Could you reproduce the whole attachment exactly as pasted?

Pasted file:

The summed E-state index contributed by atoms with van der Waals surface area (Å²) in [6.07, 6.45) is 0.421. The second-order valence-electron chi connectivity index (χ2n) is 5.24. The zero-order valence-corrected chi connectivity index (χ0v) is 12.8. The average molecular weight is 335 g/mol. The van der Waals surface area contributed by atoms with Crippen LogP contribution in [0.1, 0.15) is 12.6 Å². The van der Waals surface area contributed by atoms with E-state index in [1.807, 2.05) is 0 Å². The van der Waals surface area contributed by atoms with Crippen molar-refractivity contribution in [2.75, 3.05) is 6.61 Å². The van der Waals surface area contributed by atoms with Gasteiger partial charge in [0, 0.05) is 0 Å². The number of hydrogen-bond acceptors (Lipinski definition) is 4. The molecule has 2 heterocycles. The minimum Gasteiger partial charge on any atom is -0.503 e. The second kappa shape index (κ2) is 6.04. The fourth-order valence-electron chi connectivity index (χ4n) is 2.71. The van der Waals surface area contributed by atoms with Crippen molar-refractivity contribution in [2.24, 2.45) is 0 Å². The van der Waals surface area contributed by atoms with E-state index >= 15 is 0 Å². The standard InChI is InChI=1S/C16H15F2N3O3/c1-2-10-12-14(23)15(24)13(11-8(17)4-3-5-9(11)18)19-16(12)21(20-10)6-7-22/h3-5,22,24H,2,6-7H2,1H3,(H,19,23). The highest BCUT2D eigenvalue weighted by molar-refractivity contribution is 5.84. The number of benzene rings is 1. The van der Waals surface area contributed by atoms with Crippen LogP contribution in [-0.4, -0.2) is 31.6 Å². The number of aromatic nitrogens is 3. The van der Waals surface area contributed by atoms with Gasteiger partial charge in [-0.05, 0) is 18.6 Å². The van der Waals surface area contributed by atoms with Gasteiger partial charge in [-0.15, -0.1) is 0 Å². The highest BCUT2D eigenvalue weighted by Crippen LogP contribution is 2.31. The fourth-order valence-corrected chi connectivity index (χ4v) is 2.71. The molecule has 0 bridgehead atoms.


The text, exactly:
The summed E-state index contributed by atoms with van der Waals surface area (Å²) in [6.07, 6.45) is 0.421. The second-order valence-electron chi connectivity index (χ2n) is 5.24. The zero-order valence-corrected chi connectivity index (χ0v) is 12.8. The average molecular weight is 335 g/mol. The van der Waals surface area contributed by atoms with Crippen LogP contribution in [0.1, 0.15) is 12.6 Å². The van der Waals surface area contributed by atoms with E-state index in [1.807, 2.05) is 0 Å². The van der Waals surface area contributed by atoms with Crippen molar-refractivity contribution in [2.75, 3.05) is 6.61 Å². The van der Waals surface area contributed by atoms with Gasteiger partial charge in [0, 0.05) is 0 Å². The number of hydrogen-bond acceptors (Lipinski definition) is 4. The molecule has 2 heterocycles. The minimum Gasteiger partial charge on any atom is -0.503 e. The second kappa shape index (κ2) is 6.04. The fourth-order valence-electron chi connectivity index (χ4n) is 2.71. The van der Waals surface area contributed by atoms with Crippen molar-refractivity contribution in [2.24, 2.45) is 0 Å². The van der Waals surface area contributed by atoms with E-state index >= 15 is 0 Å². The standard InChI is InChI=1S/C16H15F2N3O3/c1-2-10-12-14(23)15(24)13(11-8(17)4-3-5-9(11)18)19-16(12)21(20-10)6-7-22/h3-5,22,24H,2,6-7H2,1H3,(H,19,23). The highest BCUT2D eigenvalue weighted by molar-refractivity contribution is 5.84. The number of benzene rings is 1. The van der Waals surface area contributed by atoms with Crippen LogP contribution in [-0.4, -0.2) is 31.6 Å². The number of aromatic nitrogens is 3. The van der Waals surface area contributed by atoms with Gasteiger partial charge in [-0.05, 0) is 18.6 Å². The van der Waals surface area contributed by atoms with Gasteiger partial charge in [-0.15, -0.1) is 0 Å². The highest BCUT2D eigenvalue weighted by Crippen LogP contribution is 2.31. The fourth-order valence-corrected chi connectivity index (χ4v) is 2.71. The molecule has 0 bridgehead atoms.